The master's program's primary goal is mainly to introduce us to a body of literature and a field of study; soak us in the basic ideas and concepts; and raise our awareness of the issues and problems that exist. If you want to go deeper and more technical, that's fine, you can do that, and your master's project offers an opportunity to develop a skill if you want it. But SILS occupies an unusual position in the campus course offerings. UNC's computer science department doesn't offer some basic courses, so SILS feels it needs to offer them; for example, courses on web databases and XML. It's acknowledged that the standards of these courses are not up to those taught by the regular faculty. Still, these courses offer a safe place to practice and make mistakes, and that's valuable. And, as one professor told me, if you're smart, you'll be able to pick up what you need and get out of it what you want. The important thing is to just start, wallow around for a while, and see what emerges.
The last word goes to Turkel, who says here that historians, more so than other practitioners in other disciplines, are uniquely positioned to pick up the basics of programming, in a passage I find rather inspiring, and not just for students:
Historians have a secret advantage when it comes to learning technical material like programming: we are already used to doing close readings of documents that are confusing, ambiguous, incomplete or inconsistent. We all sit down to our primary sources with the sense that we will understand them, even if we're going to be confused for a while. This approach allows us to eventually produce learned books about subjects far from our own experience or training.
I believe in eating my own dogfood, and wouldn't subject my students to anything I wouldn't take on myself. As my own research and teaching moves more toward desktop fabrication, I've been reading a lot about materials science, structural engineering, machining, CNC and other subjects for which I have absolutely no preparation. It's pretty confusing, of course, but each day it all seems a little more clear. I've also been making a lot of mistakes as I try to make things. As humanists, I don't think we can do better than to follow Terence's adage that nothing human should be alien to us. It is possible to learn anything, if you're willing to begin in the middle.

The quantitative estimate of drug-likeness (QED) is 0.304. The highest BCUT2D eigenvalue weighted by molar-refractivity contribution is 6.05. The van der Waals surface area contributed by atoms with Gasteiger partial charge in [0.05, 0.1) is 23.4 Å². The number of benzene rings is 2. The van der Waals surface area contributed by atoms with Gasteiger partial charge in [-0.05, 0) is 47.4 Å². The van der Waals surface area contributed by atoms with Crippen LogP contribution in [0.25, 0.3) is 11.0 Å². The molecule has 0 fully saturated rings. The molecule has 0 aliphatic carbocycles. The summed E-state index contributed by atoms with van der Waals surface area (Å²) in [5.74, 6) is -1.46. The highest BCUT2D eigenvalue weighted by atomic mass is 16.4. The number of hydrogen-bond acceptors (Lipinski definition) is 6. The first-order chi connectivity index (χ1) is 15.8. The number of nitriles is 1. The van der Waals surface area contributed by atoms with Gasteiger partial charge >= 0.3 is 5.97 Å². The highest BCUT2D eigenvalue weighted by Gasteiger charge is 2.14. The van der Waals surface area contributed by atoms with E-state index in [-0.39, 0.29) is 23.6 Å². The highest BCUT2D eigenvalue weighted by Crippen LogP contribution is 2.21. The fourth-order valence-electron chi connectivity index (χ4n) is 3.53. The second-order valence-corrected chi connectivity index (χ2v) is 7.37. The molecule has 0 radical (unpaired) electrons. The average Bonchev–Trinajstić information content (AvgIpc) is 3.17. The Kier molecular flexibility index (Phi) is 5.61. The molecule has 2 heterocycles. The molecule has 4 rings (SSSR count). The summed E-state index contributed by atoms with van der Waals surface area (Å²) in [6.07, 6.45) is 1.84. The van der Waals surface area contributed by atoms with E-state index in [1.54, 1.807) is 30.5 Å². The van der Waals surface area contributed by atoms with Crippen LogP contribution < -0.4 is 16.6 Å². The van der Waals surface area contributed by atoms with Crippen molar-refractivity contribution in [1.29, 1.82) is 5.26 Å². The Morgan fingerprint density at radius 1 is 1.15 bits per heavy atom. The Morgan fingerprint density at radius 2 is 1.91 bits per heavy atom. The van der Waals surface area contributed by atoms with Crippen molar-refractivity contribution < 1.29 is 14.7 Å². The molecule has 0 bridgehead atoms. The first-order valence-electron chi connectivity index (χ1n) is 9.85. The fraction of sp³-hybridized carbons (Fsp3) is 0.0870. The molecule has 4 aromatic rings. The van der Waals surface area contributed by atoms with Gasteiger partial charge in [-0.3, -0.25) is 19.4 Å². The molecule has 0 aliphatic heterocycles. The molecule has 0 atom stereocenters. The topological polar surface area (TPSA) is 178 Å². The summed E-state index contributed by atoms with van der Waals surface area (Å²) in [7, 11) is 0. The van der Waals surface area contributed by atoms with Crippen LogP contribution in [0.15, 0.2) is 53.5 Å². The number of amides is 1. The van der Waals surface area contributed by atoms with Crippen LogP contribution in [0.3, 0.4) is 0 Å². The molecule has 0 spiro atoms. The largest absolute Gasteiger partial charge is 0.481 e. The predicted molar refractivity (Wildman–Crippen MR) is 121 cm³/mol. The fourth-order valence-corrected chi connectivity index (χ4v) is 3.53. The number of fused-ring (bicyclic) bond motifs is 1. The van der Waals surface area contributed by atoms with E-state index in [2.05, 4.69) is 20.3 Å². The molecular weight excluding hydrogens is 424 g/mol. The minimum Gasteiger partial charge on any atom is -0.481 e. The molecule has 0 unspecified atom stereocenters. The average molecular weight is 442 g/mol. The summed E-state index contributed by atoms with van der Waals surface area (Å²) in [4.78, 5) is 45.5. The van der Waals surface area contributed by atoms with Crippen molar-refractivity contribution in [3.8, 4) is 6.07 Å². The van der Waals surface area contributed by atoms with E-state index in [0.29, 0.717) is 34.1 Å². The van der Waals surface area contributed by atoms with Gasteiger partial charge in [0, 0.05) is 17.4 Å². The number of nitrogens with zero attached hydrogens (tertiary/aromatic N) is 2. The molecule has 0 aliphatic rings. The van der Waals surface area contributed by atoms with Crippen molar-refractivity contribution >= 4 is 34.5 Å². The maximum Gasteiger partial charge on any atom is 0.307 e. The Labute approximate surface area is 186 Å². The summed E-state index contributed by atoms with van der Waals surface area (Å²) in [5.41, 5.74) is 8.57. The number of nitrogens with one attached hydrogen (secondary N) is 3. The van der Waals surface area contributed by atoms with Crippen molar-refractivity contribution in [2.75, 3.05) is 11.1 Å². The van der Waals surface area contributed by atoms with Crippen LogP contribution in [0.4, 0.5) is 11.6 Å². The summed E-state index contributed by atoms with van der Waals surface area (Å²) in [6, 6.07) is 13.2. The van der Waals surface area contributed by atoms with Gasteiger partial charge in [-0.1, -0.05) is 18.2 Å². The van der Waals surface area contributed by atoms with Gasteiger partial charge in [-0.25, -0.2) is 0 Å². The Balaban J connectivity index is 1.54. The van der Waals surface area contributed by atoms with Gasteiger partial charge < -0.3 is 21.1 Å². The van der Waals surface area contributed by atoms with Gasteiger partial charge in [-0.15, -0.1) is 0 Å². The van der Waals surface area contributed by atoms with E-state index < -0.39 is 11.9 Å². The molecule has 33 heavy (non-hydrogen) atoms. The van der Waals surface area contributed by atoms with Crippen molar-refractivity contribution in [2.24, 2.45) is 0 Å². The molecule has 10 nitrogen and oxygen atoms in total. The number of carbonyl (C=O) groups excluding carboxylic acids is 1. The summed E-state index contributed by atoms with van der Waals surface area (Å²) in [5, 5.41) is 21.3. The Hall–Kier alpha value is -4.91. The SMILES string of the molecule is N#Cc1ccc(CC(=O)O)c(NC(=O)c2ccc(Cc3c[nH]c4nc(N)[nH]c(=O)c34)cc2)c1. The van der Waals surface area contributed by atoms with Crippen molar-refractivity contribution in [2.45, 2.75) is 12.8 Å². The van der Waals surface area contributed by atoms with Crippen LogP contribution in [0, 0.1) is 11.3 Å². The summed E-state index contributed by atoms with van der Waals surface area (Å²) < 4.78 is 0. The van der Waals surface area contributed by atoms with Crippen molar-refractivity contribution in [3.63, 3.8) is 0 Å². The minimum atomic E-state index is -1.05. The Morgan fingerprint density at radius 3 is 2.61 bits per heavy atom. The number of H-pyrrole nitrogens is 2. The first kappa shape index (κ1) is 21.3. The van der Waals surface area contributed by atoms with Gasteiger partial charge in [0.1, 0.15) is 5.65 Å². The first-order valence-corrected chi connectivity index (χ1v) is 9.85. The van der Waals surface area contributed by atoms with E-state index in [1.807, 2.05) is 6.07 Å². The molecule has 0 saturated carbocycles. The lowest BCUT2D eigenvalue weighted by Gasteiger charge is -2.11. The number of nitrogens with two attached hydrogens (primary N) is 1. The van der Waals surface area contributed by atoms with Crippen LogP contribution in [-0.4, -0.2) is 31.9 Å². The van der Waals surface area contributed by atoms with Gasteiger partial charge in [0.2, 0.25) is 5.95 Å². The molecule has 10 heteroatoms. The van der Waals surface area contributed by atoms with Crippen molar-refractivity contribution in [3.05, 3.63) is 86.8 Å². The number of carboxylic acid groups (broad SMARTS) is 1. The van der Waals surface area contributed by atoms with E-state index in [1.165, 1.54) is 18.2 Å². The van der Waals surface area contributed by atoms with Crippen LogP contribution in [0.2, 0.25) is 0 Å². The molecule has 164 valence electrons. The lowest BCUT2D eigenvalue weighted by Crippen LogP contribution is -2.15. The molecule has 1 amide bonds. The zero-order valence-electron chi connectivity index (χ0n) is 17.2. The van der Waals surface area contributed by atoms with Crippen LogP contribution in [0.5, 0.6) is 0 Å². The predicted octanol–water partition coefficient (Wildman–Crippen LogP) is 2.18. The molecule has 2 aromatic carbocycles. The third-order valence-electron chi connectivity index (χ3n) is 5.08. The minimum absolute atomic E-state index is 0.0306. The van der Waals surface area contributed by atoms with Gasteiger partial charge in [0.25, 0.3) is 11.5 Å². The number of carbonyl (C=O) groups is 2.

You will have to understand that the logic of success is radically different from the logic of vocation. The logic of what our society means by “success” supposedly leads you ever upward to any higher-paying job that can be done sitting down. The logic of vocation holds that there is an indispensable justice, to yourself and to others, in doing well the work that you are “called” or prepared by your talents to do.
And so you must refuse to accept the common delusion that a career is an adequate context for a life. The logic of success insinuates that self-enlargement is your only responsibility, and that any job, any career will be satisfying if you succeed in it.
But I can tell you, on the authority of much evidence, that a lot of people highly successful by that logic are painfully dissatisfied. I can tell you further that you cannot live in a career, and that satisfaction can come only from your life. To give satisfaction, your life will have to be lived in a family, a neighborhood, a community, an ecosystem, a watershed, a place, meeting your responsibilities to all those things to which you belong.